Documentary Funding |
What Is A Fiscal Sponsor and Why Do I Need One? 

Sneak Peak!  This page is a free sample from the
Documentary Fundraising Guide compliments of the author.

What is a fiscal sponsor?  When someone wants to give money to your documentary project, who do they make the check out to? You personally? Your production company? Or is there a better option?

Unless you're Michael Moore and expecting to make millions in profits from your documentary, you are more than likely embarking on a non-profit endeavor.

Instead of investment capital (for-profit), you will be seeking out donations (non-profit). It is preferable to offer donors the option of a tax deductible donation/gift. In order for the donor to receive a tax deduction, the gift must be made in the name of a non-profit 501©3 organization.

You can either 1) create your own non-profit or 2) partner with an existing non-profit.

The only time you might want to consider creating your own non-profit is if you anticipate producing more than two or three documentaries. Otherwise it's probably not worth the hassle. (You have to create a board of directors, submit articles of incorporation, submit annual financial statements and sometimes you have to get permits for fundraising. Application and preparation fees can range from a few hundred dollars to $1500 depending on the type of non-profit you are creating and it can take many months for the application to go through.)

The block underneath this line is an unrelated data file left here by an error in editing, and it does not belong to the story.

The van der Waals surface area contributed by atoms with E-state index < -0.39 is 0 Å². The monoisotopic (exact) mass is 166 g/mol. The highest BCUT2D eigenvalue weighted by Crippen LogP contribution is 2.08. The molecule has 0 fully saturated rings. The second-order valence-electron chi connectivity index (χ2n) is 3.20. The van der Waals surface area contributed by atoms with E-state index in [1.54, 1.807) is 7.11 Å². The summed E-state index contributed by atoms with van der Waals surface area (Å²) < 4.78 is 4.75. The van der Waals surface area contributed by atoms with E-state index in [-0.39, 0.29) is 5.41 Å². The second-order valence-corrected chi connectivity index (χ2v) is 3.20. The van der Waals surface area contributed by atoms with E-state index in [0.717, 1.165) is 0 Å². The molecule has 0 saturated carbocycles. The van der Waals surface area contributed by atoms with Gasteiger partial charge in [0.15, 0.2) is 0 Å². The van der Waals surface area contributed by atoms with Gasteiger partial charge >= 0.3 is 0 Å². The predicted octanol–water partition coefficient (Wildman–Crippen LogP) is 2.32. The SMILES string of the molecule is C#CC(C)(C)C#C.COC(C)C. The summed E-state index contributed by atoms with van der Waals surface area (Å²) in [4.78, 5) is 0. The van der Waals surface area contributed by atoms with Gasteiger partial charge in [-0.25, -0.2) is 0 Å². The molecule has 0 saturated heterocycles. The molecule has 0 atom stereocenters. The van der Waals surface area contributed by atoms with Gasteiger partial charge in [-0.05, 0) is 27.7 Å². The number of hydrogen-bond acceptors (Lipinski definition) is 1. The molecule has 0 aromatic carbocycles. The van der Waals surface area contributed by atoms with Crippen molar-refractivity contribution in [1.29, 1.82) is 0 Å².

My personal recommendation is to find an existing non-profit organization to be your fiscal sponsor.

What Is A Fiscal Sponsor And Why Do I Need One?

What is a fiscal sponsor? A fiscal sponsor is a 501©3 registered non-profit organization that agrees to “sponsor” or represent your documentary project.

They agree, in a sense, to become the project's parent or guardian. As your fiscal sponsor they accept and process donations on your behalf and then transfer the money to you.

It's optimal to have a fiscal sponsor for several key reasons.

Benefits Of A Fiscal Sponsor

  1. By donating to a 501©3 non-profit organization, people who donate to your project through the fiscal sponsor are able to get a tax deduction for that gift.

  2. By partnering with an established and respected organization, it not only provides instant credibility for your project, it offers peace of mind to potential donors that their money is being handled properly.

  3. The fiscal sponsor processes all the donations whether they come in by check, online, gift of stock, life insurance, property, etc. This eliminates a huge hassle for you trying to figure out how to deal with various forms of payment. They handle receipts, accounting and legal issues.

  4. Depending on what organization you choose as your fiscal sponsor, they may also be able to provide some great perks including fundraising support, financial advice, feedback on your grant proposals, office space and access to in-house video production equipment.

  5. Since most foundations do not give grant money to individuals, the fiscal sponsor can receive grant funding on behalf of the documentary project.   

Fiscal Sponsors

As a general rule, fiscal sponsors will charge a 5-10% management fee on all the donations that come in for your project. That covers staff time to handle all the paperwork and manage your account. You may even be able to negotiate other perks.

Carol Dean of From The Heart Productions says that as part of her fiscal sponsorship program, she provides filmmakers financial advice, guidance on fundraising trailers and help with proposal packages.

Learn more about Carol's fiscal sponsorship program.